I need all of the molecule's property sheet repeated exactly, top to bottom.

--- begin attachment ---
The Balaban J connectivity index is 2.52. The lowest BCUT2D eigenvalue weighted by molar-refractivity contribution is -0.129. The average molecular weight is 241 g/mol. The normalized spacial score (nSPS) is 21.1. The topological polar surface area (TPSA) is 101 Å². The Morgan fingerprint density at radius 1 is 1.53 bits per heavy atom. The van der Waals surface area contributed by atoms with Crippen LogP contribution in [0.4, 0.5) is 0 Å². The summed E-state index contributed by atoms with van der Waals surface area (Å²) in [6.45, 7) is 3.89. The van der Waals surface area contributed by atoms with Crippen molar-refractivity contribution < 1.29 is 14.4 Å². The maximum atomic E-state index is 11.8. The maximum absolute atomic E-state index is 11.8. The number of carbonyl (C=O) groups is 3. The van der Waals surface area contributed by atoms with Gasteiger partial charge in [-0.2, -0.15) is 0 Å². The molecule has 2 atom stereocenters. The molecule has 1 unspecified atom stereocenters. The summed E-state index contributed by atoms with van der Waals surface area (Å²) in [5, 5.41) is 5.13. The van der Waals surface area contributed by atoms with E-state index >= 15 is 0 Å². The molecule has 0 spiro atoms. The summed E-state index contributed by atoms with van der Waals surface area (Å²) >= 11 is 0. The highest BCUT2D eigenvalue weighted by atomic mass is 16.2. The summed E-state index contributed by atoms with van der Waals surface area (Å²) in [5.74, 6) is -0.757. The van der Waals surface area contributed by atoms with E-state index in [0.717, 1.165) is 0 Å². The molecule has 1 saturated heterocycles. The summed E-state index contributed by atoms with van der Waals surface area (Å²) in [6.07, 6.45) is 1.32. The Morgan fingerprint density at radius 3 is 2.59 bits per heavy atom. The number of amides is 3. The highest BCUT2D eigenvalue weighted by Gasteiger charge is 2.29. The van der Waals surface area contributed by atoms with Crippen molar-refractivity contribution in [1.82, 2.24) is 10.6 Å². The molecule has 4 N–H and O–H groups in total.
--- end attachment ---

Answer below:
The Balaban J connectivity index is 2.52. The lowest BCUT2D eigenvalue weighted by molar-refractivity contribution is -0.129. The average molecular weight is 241 g/mol. The normalized spacial score (nSPS) is 21.1. The topological polar surface area (TPSA) is 101 Å². The Morgan fingerprint density at radius 1 is 1.53 bits per heavy atom. The van der Waals surface area contributed by atoms with Crippen LogP contribution in [0.4, 0.5) is 0 Å². The summed E-state index contributed by atoms with van der Waals surface area (Å²) in [6.45, 7) is 3.89. The van der Waals surface area contributed by atoms with Crippen molar-refractivity contribution < 1.29 is 14.4 Å². The maximum atomic E-state index is 11.8. The maximum absolute atomic E-state index is 11.8. The number of carbonyl (C=O) groups is 3. The van der Waals surface area contributed by atoms with Gasteiger partial charge in [-0.2, -0.15) is 0 Å². The molecule has 2 atom stereocenters. The molecule has 1 unspecified atom stereocenters. The summed E-state index contributed by atoms with van der Waals surface area (Å²) in [5, 5.41) is 5.13. The van der Waals surface area contributed by atoms with E-state index >= 15 is 0 Å². The molecule has 0 spiro atoms. The summed E-state index contributed by atoms with van der Waals surface area (Å²) >= 11 is 0. The highest BCUT2D eigenvalue weighted by atomic mass is 16.2. The summed E-state index contributed by atoms with van der Waals surface area (Å²) in [5.74, 6) is -0.757. The van der Waals surface area contributed by atoms with E-state index in [0.717, 1.165) is 0 Å². The molecule has 1 saturated heterocycles. The summed E-state index contributed by atoms with van der Waals surface area (Å²) in [6.07, 6.45) is 1.32. The Morgan fingerprint density at radius 3 is 2.59 bits per heavy atom. The number of amides is 3. The highest BCUT2D eigenvalue weighted by Gasteiger charge is 2.29. The van der Waals surface area contributed by atoms with Crippen molar-refractivity contribution in [1.82, 2.24) is 10.6 Å². The molecule has 4 N–H and O–H groups in total.